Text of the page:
Arabs Spring Forward
Dec 07,2011 - 11:40 PM
By Esraa Aboushahin, Komal R. Lakhani, Mohamad Ali Al Ali and Rabiya Sonde
As the 8th Dubai International Film Festival (DIFF) gets underway tonight, audiences will have the opportunity to watch some of the latest, most engaging films from the Arab world. In addition to the 25 features, documentaries and shorts competing in the Muhr Arab Awards, the festival’s programme also includes the Arabian Nights section with 20 films. 37 of the Arab films are World Premieres.
Film production in the region has never been more prolific, and the emergence of events such as DIFF, the Abu Dhabi Film Festival, and the Doha Tribeca Film Festival help champion the diverse genres of Arab filmmaking.
Only eight years ago, during DIFF’s inaugural edition, there were 38 Arab films in the festival programme. This year, the festival will screen 78. The number has doubled in less than a decade, and it’s expected to keep on growing. So how have filmmakers from around the Gulf and across the wider Middle Eastern and North African territories brought their domestic cinematic industries into the 21st century?
‘At one time, in international eyes, and somewhat throughout the region, Arab cinema meant Egyptian cinema,’ says Antonia Carver, programmer of the Arabian Nights section at DIFF. ‘Nowadays, it’s almost impossible to talk of one Arab cinema - such is the spread and diversity of cinema being produced across the Arab world and in the diaspora too. Arab cinema is in every language, dialect and accent of the Arab world, and beyond – in Arabic-flecked French and English.’
Young filmmakers today are turning to film production as an outlet to express their voices. A film can portray the everyday life of a community, and that’s the style that regional cinema has favoured lately. The continuing conflict in the Arab world has directed a lot of international attention towards its film industry; people are curious about the goings-on in the region, and seek answers in films. The Arab world has been entangled in conflict for the better part of this century; conflicts don’t only make headline news, they make for powerful cinema.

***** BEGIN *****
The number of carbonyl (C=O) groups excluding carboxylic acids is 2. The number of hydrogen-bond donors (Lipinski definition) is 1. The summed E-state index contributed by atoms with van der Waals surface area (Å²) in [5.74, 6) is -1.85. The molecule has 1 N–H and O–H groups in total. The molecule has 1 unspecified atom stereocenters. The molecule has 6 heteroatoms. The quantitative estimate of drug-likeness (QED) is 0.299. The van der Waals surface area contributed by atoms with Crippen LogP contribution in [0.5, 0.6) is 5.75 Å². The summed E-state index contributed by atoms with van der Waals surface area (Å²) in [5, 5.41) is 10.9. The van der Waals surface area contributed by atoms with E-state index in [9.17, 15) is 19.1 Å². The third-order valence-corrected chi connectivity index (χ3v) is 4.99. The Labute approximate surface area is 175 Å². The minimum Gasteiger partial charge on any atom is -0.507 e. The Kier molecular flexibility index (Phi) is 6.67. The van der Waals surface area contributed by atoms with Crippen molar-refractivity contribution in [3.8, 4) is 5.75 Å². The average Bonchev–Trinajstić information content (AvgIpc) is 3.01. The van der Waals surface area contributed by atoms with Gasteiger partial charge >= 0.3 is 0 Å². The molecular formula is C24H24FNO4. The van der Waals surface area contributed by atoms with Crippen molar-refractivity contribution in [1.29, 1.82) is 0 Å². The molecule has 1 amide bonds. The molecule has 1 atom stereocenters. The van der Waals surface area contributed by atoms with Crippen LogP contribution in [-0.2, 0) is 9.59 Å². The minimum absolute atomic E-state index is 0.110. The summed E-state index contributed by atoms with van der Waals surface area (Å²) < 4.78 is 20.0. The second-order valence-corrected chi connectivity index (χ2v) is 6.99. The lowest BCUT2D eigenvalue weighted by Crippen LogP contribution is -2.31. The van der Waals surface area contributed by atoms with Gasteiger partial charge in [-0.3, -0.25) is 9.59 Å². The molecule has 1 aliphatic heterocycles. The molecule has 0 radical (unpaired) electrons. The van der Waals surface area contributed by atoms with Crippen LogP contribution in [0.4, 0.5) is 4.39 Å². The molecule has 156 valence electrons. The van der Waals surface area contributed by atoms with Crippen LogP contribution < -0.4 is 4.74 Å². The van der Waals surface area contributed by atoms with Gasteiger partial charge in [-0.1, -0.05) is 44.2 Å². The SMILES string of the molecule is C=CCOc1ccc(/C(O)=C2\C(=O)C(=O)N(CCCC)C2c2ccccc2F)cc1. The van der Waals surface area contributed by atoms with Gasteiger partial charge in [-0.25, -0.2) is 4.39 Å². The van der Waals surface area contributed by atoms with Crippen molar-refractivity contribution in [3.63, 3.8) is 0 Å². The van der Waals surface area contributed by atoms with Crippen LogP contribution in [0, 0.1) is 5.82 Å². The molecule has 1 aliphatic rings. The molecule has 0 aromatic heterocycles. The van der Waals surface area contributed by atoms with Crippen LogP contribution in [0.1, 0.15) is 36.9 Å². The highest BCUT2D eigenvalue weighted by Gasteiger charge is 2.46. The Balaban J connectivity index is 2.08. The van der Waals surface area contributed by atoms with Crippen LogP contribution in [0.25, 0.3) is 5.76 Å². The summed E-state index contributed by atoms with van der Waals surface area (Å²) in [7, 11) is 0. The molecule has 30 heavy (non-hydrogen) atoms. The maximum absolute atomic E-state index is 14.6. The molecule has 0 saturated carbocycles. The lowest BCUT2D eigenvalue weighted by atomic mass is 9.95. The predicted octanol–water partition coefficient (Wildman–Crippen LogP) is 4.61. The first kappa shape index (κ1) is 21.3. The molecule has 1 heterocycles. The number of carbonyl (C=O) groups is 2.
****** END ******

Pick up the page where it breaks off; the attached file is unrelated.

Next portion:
Many films emerging from the Arab world are based around wars; the struggles and scars of conflict have inspired many filmmakers, and Wissam Charaf, from Lebanon, is one of them. ‘A country affected by war is interesting to film,’ he says. ‘War is all we know. It is our most intimate friend. We cannot go on forever talking about cute fairy tales and cute love stories. There are issues that are important, painful and existential, they have to be considered and treated by films as priority.’
While conflict makes up the central theme of many an Arab movie, Carver maintains it is not a defining feature. ‘I think Arab cinema is beginning to take in many different genres – from populist comedy to experimental documentary and everything in between,’ she says. ‘Sometimes festivals are the only outlets for the more alternative forms of cinema – and part of our role is to showcase these films and allow the filmmaker the chance to debate the film with the public. In that way, I think festivals like DIFF can also play a vital role in encouraging debate, encouraging individuals to analyse and understand their place in a community or society.’
The Arab film industry may now be blossoming, but for a long time, it lagged behind the rest of the world, mainly due to a lack of funding. The region traditionally shied away from investing in filmmaking - however, that attitude began to shift, not so long ago. In the UAE, institutions such as ImageNation in Abu Dhabi were set up, and have taken on young talents and promoted their films. ‘If we want to spread our films throughout the world, we have to find a way to nurture our talents, and at the same time, monetise our films,’ says Ahd Kamel – a Saudi filmmaker who produced the film ‘Smile You Are in Jeddah’.
Help has also come through in Lebanon, where Charaf says financing structures are also emerging. ‘Organisations like the Screen Institute Beirut are finding practical solutions to make films happen,’ says Charaf. ‘It's a generation of filmmakers that has learned that it will not get any help from anyone and who is learning to stop nagging, find a camera and shoot.’
Many young Arab filmmakers are harnessing the power of social media, and distributing their short films on YouTube and social networks. Dr Meedo Taha - a Lebanese filmmaker and instructor of digital production at the Mohammed Bin Rashid School for Communication at the American University of Dubai says, ‘A small HD camera can make a whole movie, and students can see the light by uploading their films on the internet. That is considered as a way of film distribution.’
The Arab world is seeing the emergence of a generation of talented filmmakers who are keen to make a point that they cannot be stereotyped. ‘2011 was a year of seismic shifts in the Arab world, and there are incredible stories to tell, now more than ever,’ says Carver. ‘Let’s hope filmmakers use the resources they are given – again, more now than ever before – to make films that are compelling, original, and that celebrate the Arabic language and Arab acting talent. Every sign is there that they will.’